(3rd edition hardback)
For a straight-up magic system my favorite is still the one from Ken St. Andre & Steve Perrin's Stormbringer. The system revolves around summoning and binding elementals and/or demons. In case you're wondering, the psi angle is that your mind is reaching out to another plane of existence and drawing those creatures to you. The cool thing about the system is that it's simple but very versatile. You do all the usual stupid wizard tricks, like cast a fireball (fire elemental) or make a flying carpet (demon of travel). And it naturally limits magic powers, since demons of combat can be very dangerous. If you pick up a magic sword in this game it could kill you.
In more general terms, I don't see why magic couldn't be done with straight psi powers. You could even use them to explain most superpowers. Super strength is just psychokinesis with no range, fireballs are just a special form of pyrokinesis, x-ray vision is a type of clairvoyance, etc. One thing that really got me thinking this way was Claude J. Pelletier's excellent article "Put Some Magic In It" which used the Mekton II psionic rules as a framework for a magic system. But why bother with separate rules? Why not just use the psionic rules to account for "spells"? There are a few things that standard psionic rules don't cover, like shapeshifting or breathing water, but it's easy to expand the rules to cover that stuff.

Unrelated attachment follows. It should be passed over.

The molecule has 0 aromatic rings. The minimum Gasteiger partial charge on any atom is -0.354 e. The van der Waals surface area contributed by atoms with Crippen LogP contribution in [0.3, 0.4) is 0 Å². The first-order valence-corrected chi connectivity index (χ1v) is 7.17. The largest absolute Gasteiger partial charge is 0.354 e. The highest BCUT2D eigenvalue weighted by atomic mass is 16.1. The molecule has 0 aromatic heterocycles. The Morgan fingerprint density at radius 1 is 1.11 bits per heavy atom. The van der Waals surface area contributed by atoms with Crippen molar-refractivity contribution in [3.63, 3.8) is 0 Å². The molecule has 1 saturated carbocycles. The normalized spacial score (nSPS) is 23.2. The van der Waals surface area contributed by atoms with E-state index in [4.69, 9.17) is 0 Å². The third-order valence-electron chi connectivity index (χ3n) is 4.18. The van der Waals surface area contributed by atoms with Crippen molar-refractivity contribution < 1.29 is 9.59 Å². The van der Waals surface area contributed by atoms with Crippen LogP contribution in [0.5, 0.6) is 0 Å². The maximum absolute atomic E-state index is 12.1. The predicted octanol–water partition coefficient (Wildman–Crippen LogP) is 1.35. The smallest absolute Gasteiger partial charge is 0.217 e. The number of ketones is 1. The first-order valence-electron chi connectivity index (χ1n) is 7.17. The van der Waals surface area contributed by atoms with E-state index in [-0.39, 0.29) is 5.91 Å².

And really it just comes down to a matter of semantics.As Jeff R. showed, whether you want your Magic Missile to be a bolt of mind force or a spray of pixie dust is all up to you.